• A gel consisting of boric acid (0.172 g), distilled water (2.52 g), diisobutylimidazolium hydroxide solution (0.48 mmol/g, 17.7 g), sodium hydroxide solution (1N, 4.20 g), and fumed silica (2.60 g) was divided into two portions. Each gel was heated in a 23-mL Teflon-lined autoclave at 423 K with tumbling for 17 days. After the reaction mixtures were cooled down to room temperature, and the solid was separated by filtration, and subsequently washed with distilled water. The solid was dried at 353 K overnight.
  • Synthesis and Characterization of UCB-6 via Delamination of B-SSZ-70
  • A mixture of B-SSZ-70 (0.20 g), cetyltrimethylammonium bromide (CTAB, 0.22 g), tetrabutylammonium fluoride (TBAF, 0.34 g), tetrabutylammonium chloride (TBACl, 0.34 g) in N,N-dimethyl formamide (4 mL) was heated in a sealed PFA tube at 373 K for 16 h. After cooled to room temperature, the slurry was subjected to sonication in an ice bath for 1 h. Then, the solid was separated by filtration, and washed with about 50 mL of DMF. After separation by filtration, the solid was dried at 323 K overnight. The synthesized material is designated as UCB-6.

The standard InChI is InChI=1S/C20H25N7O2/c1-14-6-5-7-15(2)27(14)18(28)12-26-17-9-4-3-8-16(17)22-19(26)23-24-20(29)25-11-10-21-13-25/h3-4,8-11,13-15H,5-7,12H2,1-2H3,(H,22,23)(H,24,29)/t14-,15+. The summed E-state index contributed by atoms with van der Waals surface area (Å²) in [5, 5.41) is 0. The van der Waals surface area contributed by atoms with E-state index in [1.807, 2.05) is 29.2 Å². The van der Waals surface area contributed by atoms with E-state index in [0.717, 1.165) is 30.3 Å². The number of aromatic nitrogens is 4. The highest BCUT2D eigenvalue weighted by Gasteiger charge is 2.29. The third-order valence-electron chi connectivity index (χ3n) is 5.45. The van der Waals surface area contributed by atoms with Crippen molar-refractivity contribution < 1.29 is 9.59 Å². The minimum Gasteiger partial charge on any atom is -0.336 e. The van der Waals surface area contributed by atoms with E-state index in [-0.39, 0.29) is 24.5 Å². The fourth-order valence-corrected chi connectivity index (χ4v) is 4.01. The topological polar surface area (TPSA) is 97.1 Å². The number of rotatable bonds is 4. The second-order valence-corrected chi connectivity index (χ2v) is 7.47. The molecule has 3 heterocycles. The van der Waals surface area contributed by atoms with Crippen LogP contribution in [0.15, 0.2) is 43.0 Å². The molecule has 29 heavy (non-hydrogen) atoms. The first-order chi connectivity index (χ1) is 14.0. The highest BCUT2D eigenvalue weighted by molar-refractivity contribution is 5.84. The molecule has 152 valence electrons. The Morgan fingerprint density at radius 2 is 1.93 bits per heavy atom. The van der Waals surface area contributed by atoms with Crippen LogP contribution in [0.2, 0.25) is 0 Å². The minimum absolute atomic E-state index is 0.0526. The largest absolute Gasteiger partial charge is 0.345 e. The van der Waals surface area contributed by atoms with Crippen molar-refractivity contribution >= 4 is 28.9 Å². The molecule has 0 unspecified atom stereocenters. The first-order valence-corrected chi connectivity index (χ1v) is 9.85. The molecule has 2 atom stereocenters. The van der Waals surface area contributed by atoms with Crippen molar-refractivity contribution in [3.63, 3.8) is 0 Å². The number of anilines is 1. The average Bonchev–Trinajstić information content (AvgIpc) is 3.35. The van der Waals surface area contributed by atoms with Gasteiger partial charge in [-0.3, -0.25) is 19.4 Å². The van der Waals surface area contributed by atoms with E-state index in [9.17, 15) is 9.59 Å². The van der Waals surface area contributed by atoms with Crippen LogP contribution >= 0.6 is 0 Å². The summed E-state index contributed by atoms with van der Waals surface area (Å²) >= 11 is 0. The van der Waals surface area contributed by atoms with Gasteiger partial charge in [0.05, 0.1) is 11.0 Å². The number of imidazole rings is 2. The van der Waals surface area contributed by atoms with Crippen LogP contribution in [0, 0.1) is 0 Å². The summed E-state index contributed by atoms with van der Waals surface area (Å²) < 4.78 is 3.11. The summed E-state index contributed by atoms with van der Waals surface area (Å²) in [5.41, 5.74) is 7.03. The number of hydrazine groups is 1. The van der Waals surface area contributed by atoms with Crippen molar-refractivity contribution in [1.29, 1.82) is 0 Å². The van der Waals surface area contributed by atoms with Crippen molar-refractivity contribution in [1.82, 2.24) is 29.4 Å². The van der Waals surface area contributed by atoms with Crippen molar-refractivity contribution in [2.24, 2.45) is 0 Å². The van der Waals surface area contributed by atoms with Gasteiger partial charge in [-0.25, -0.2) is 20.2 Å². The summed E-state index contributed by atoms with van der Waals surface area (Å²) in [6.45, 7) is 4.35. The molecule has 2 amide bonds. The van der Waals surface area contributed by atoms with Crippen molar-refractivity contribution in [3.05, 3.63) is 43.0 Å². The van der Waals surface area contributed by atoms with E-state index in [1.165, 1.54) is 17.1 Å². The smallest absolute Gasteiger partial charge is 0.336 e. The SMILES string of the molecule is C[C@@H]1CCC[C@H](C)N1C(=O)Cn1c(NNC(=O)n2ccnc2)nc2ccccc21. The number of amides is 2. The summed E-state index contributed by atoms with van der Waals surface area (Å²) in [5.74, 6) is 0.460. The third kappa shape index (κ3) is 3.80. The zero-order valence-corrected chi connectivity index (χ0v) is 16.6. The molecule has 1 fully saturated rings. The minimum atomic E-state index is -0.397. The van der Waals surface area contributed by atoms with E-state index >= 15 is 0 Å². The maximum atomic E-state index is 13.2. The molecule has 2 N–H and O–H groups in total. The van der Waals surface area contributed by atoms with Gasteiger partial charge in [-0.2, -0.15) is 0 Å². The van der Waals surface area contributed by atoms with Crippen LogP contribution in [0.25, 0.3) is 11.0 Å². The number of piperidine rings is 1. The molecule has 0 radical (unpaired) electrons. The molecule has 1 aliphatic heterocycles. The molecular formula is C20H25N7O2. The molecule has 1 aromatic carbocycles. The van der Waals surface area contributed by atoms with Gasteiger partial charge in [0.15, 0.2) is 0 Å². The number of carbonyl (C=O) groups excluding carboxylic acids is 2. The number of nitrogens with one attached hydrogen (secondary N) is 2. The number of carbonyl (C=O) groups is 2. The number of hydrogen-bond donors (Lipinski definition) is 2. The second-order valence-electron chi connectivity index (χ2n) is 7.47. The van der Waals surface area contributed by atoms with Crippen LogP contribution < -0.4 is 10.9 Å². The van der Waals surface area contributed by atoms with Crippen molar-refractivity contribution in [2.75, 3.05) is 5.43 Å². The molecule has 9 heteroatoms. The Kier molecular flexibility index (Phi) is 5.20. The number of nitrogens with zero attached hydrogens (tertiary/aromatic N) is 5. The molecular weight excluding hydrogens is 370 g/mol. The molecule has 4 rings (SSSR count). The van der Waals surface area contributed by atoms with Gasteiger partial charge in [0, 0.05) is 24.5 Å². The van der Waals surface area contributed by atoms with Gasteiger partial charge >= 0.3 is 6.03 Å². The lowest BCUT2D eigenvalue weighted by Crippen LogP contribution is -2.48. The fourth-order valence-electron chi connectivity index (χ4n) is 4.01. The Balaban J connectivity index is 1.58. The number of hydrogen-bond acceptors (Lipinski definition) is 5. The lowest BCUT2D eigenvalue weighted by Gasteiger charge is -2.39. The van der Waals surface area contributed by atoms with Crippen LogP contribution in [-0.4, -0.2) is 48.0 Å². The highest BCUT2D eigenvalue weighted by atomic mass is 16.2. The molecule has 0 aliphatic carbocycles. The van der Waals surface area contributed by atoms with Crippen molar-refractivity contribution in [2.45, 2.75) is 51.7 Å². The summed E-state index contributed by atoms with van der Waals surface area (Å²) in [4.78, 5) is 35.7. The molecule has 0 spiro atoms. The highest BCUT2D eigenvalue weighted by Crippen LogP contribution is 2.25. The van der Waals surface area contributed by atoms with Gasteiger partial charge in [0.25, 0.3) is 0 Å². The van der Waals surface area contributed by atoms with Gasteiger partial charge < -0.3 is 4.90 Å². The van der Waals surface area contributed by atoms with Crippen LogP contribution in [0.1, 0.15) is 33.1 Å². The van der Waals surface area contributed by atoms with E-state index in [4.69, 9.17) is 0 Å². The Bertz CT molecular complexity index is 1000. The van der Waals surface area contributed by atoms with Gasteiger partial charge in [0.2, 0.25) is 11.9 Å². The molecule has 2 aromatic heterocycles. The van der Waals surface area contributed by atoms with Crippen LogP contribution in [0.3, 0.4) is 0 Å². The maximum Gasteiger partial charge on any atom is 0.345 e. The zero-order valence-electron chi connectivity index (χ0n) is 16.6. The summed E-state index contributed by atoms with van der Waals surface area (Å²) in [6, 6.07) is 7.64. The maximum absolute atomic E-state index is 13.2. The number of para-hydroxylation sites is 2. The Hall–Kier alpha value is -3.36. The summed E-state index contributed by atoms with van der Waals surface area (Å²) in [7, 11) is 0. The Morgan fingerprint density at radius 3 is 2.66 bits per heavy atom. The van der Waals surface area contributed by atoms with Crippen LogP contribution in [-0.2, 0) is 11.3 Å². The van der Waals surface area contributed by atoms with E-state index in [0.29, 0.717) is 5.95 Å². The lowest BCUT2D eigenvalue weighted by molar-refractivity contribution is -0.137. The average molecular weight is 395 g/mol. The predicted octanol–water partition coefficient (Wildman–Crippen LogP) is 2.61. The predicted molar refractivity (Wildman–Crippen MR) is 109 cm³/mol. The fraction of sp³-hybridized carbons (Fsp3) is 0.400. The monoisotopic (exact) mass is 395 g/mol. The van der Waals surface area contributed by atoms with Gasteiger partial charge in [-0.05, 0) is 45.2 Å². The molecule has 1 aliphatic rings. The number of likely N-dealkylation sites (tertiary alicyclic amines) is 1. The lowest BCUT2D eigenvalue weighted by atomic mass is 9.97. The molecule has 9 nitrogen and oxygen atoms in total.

• Powder XRD (PXRD) characterizing as-made B-SSZ-70 and UCB-6 are shown in FIG. 25. The pattern characterizing B-SSZ-70 (FIG. 25 a) shows a peak at 6.6° (13.4 Å) that represent lamellar structure of this material. The pattern for UCB-6 (FIG. 25 b) shows a significant decrease and broadening of this peak, consistent with delaminated B-SSZ-70 layers.